Water allocation plan

The SA Arid Lands region has one water allocation plan (WAP) for the Far North Prescribed Wells Area. This plan provides responsible, fair and equitable water allocations for users of groundwater in this area while maintaining the health of our natural resources and ecosystems.  To assist in the interpretation and understanding of the Far North Prescribed Wells Area WAP an explanatory document has been produced. 

Review of Water Allocation Plan

Groundwater users and others with an interest in the management of South Australia’s portion of the Great Artesian Basin had an opportunity to contribute to a statutory review of the Far North Prescribed Wells Area Water Allocation Plan (WAP) in 2018/19. Designed to update the existing WAP that was adopted in 2009, the revised draft has been developed in response to community and stakeholder feedback and accounts for new scientific knowledge about the Great Artesian Basin function and increasing industry demands on the resource.

Early stages of consultation on the revised Water Allocation Plan have been completed. In stage one various stakeholders notified about the plan’s review and provided with information and a survey to gather opinions about the strengths and weaknesses of the existing plan.

Specific issues and policy positions have been discussed through a series of meetings with licensees and stakeholder groups in the second stage of consultation.

The final phase will be the statutory consultation on the draft plan scheduled to start in late 2019.

For information about the review contact Manager Sustainable Water Use, David Leek, at david.leek@sa.gov.au

What is a WAP?

A WAP is a legal document that sets out the rules for managing the take and use of prescribed water resources to ensure resource sustainability. It is developed with the community, industry and key stakeholders for each water resource identified as being significant, or ‘prescribed’ under the Natural Resources Act 2004. A WAP ensures that the needs of the environment are taken into account when determining how much water is made available for consumptive purposes (licensed and non licensed). It sets the amount of water that will be available, how that water may be allocated to users, and the types of activities that are permitted with that water. Once a WAP is in place, water users can apply for a license, transfer water between users as well as a range of other activities subject to the rules and limits of the WAP.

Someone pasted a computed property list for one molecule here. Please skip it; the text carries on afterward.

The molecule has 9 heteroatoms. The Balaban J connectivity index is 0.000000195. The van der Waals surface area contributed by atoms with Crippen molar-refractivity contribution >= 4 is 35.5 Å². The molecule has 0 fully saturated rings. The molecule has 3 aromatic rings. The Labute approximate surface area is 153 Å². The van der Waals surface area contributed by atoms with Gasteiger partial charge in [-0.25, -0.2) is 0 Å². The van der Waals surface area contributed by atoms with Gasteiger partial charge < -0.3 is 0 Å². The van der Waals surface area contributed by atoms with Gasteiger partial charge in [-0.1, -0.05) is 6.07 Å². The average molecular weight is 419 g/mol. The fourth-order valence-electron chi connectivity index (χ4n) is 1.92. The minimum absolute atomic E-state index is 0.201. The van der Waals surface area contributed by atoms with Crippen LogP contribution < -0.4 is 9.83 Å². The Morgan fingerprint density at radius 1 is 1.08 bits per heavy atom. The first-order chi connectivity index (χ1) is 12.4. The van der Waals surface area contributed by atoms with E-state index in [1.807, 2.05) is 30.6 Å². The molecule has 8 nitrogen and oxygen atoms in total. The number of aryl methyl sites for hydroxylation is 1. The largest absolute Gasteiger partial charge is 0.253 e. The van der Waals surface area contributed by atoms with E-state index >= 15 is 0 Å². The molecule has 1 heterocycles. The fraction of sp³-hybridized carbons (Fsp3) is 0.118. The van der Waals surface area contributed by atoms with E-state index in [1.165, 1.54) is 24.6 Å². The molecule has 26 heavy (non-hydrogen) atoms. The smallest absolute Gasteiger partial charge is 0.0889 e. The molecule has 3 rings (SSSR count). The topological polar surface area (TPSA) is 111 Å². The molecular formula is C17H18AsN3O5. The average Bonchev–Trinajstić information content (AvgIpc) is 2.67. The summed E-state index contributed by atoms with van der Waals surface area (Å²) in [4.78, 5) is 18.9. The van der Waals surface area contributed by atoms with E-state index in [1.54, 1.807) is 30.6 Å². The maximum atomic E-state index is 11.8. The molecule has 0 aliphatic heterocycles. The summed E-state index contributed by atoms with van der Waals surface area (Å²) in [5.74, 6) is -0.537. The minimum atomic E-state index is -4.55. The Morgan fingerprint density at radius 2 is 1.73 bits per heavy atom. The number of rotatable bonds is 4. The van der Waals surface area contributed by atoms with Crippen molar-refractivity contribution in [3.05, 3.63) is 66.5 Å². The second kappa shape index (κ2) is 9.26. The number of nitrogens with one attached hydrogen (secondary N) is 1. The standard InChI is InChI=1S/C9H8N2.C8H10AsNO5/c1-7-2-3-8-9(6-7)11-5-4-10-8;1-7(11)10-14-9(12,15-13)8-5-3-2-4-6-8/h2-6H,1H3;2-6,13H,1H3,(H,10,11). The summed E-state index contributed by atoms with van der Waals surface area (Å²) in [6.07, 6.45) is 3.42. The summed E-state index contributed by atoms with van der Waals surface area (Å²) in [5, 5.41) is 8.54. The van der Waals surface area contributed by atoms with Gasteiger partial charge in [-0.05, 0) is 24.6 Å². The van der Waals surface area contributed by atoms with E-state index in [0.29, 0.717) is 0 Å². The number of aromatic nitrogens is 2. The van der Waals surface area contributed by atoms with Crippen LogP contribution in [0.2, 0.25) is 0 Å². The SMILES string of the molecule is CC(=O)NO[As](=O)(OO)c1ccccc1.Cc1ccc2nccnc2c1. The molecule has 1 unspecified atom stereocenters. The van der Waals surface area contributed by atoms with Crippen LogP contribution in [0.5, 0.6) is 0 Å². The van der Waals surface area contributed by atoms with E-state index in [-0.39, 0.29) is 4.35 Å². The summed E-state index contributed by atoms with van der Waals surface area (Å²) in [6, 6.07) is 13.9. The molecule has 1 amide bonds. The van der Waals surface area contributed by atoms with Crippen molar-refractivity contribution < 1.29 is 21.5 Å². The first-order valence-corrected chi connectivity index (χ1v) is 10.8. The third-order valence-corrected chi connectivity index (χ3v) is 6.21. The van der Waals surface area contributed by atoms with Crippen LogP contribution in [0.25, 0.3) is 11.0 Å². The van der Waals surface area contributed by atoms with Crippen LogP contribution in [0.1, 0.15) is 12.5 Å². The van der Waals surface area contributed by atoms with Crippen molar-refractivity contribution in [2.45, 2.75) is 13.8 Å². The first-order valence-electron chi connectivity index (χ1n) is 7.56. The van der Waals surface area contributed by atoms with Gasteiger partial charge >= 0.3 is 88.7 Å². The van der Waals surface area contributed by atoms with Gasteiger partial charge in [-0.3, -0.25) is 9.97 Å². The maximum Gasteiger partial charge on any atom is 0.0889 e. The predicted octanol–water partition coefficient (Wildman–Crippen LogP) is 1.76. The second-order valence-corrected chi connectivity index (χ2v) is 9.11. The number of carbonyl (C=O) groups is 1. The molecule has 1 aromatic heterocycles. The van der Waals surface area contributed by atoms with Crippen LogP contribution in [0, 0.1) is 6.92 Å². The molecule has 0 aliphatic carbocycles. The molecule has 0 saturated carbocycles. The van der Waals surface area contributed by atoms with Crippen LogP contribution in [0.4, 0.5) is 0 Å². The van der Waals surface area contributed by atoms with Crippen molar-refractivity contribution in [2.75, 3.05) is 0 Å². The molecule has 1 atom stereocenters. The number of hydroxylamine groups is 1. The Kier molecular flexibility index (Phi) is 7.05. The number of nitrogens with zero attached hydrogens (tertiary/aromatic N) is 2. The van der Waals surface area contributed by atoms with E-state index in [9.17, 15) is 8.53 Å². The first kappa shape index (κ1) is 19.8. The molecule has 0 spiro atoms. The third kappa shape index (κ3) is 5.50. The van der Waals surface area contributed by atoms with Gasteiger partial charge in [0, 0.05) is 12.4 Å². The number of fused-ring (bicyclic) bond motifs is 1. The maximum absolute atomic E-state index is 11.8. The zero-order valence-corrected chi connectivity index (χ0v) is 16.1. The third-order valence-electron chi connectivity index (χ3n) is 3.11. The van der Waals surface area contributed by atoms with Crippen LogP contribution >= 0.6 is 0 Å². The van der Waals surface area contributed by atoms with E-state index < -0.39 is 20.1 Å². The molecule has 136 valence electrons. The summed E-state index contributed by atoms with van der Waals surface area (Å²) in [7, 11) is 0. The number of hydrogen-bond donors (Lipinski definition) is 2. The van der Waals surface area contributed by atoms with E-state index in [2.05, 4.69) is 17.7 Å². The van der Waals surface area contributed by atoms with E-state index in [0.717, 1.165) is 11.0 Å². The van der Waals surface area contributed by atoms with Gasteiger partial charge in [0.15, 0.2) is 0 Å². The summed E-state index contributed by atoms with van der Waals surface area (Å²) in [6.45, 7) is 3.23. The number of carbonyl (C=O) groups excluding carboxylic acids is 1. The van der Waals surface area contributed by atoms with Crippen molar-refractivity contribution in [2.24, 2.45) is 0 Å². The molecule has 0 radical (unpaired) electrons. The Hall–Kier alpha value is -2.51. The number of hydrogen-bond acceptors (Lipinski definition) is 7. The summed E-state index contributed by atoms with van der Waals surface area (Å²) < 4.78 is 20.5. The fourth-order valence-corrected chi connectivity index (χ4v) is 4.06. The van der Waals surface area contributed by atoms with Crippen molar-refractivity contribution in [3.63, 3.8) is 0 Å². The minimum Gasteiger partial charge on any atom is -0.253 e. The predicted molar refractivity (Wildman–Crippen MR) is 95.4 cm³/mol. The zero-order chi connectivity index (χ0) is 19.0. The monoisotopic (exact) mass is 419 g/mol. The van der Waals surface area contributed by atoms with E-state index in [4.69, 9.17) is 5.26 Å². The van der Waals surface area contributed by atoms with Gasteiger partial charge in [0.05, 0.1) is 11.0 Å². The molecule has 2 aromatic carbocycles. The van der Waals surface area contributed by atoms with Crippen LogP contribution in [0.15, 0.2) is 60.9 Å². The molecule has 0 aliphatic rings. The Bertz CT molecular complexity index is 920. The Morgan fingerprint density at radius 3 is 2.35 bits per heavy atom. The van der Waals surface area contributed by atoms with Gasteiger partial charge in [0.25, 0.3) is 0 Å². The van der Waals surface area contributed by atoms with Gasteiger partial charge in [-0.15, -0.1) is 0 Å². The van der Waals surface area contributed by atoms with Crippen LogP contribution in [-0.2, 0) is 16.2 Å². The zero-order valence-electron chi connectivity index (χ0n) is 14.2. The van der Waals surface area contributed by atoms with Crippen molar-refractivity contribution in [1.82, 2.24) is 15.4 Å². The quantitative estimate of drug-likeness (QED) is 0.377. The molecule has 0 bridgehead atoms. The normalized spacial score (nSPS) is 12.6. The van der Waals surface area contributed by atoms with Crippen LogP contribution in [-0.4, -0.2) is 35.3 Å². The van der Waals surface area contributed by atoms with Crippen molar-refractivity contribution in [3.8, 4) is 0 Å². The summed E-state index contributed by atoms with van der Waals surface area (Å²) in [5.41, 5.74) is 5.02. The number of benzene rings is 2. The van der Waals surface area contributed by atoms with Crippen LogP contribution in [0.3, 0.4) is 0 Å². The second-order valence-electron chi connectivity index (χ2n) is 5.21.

Why is a WAP important?

Water is a precious resource. There is a limit to how much is available for use on an ongoing basis, and so it is important to provide certainty to current and future users of water, particularly to those whose livelihoods depend on it. A WAP provides that certainty. WAPs provide water to meet environmental demands, provide for social and economic needs, and seek to ensure long term sustainability of the resource and security for existing users..

What is the WAP process?

1. Prescription of a water resource

Important water resources in South Australia are protected and managed by being ‘prescribed’ under the Natural Resources Management Act 2004. Prescription means that the water resource must be sustainably managed to provide security for all water users, now and into the future.

2. Development of a WAP

For each prescribed water resource, a WAP must be developed by the relevant regional NRM board. A WAP must meet the needs of the environment and the community. To ensure this, scientific investigations of the water resource and extensive community engagement are included in the development of a WAP.

3. Implementation of a WAP: water allocation through licences and permits

Once the WAP is adopted by the Minister it is implemented. Based on the rules set out in the WAP, water is allocated to existing and new users. Water users apply for a licence, which sets out their allocation and the conditions under which they can take and use water.

 

 

Applying for a permit or licence

Find out about licences and permits for WAPs in the SA Arid Lands region.